One common thread seen above in the discussion in the use of land forces to deter, assure, and coerce is the physical placement of forces. While not required in all instances, the presence of land forces increases the effectiveness of their use for these three purposes (and is required to control territory and people, thereby compelling adversaries to our political desires). As discussed above, to deter an adversary, credibility and capability is required. While neither aspect indicates a need for physical presence in an area where deterrence is desired, at the very least credibility is increased – to assure allies, as well as deter adversaries – when land forces are in physical proximity to the adversary to be deterred. Political will has been placed on display, increasing credibility by showing the willingness to act on behalf of allies and our national interests. The same aspect of presence can be seen in coercion through the use of land forces. To deny an adversary the physical space and resources required to achieve their aims through the use of land forces (or to conduct an action aimed at punishing an adversary), they must be present. These dynamics, and the mechanics of land forces to deter, assure, and coerce contemporary adversaries of the United States, can be seen in a few quick examples.
The Baltic States and Eastern Europe
With the annexation of Crimea by Russia and its continuing fomentation of violence in Eastern Ukraine (as well as the Republic of Georgia from 2008 to the present), the United States and European allies struggled to determine a way to reduce military adventurism in the region. Outright conflict using military force to compel Russia to halt the interference in the internal politics of its neighboring nations was an unsatisfactory solution. Coercion through punishment, destroying Russian military capability to attack their neighbors would likely result in escalation to war. This largely left the tools of deterrence, assurance, and coercion by denial to the U.S. and its allies – and one of the main levers to accomplish this was the employment of land forces. Those U.S. forces in Europe were sent to NATO allies along the Baltic Sea, as well as those bordering the affected areas in the Ukraine.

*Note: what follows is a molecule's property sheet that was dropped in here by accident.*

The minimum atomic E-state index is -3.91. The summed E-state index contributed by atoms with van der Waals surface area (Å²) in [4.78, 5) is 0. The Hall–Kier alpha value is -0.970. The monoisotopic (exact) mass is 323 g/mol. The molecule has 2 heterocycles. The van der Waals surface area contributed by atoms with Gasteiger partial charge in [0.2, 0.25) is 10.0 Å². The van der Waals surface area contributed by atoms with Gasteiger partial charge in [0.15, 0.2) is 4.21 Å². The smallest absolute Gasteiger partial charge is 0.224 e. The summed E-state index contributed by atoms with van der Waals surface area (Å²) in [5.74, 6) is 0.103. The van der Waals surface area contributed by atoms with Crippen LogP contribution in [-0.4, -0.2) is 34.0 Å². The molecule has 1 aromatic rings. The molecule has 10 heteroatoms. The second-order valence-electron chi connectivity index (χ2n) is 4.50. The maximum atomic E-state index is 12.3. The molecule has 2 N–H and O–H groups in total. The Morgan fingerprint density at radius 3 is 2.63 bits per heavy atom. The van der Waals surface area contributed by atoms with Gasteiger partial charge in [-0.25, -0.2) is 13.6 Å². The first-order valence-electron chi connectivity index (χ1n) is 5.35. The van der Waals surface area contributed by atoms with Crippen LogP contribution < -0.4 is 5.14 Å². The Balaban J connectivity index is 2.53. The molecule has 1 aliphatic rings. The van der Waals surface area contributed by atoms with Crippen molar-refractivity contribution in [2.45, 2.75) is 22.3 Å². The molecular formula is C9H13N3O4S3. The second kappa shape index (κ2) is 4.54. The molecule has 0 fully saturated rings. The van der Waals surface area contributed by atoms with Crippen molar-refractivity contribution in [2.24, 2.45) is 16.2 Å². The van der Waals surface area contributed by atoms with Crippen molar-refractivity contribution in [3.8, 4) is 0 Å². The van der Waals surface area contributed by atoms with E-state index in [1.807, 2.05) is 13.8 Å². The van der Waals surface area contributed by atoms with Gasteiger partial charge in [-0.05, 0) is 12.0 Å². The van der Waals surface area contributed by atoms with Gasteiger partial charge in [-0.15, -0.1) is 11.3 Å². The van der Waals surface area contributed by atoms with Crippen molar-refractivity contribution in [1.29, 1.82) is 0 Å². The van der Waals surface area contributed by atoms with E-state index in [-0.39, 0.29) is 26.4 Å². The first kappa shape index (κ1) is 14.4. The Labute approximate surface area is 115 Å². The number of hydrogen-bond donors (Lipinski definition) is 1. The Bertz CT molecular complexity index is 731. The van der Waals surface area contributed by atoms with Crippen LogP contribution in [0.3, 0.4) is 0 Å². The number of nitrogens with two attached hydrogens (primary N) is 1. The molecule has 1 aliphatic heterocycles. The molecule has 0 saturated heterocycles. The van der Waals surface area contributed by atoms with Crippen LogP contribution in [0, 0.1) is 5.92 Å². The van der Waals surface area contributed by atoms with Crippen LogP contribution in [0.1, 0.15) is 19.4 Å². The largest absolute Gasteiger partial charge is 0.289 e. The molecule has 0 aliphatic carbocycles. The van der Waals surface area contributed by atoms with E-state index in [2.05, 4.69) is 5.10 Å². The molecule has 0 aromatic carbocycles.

While miniscule in size compared to the Russian forces just over the border, the employment of land forces – as well as the creation of joint and combined exercises with NATO allies – provided the presence and credibility required to assure allies and a first step in denying free access to Russian forces in those states. The U.S. has continued this approach, slowly sending more forces to Europe, increasing the integration with NATO allies through increased exercises and the creation of a larger reaction force through the Readiness Action Plan,[viii] and sending trainers to Ukraine to increase their capability to combat Russian-backed forces in the east of their country. Altogether, this can be seen as a long-term, deliberate, sequential approach to reducing the number of viable options open to Russia.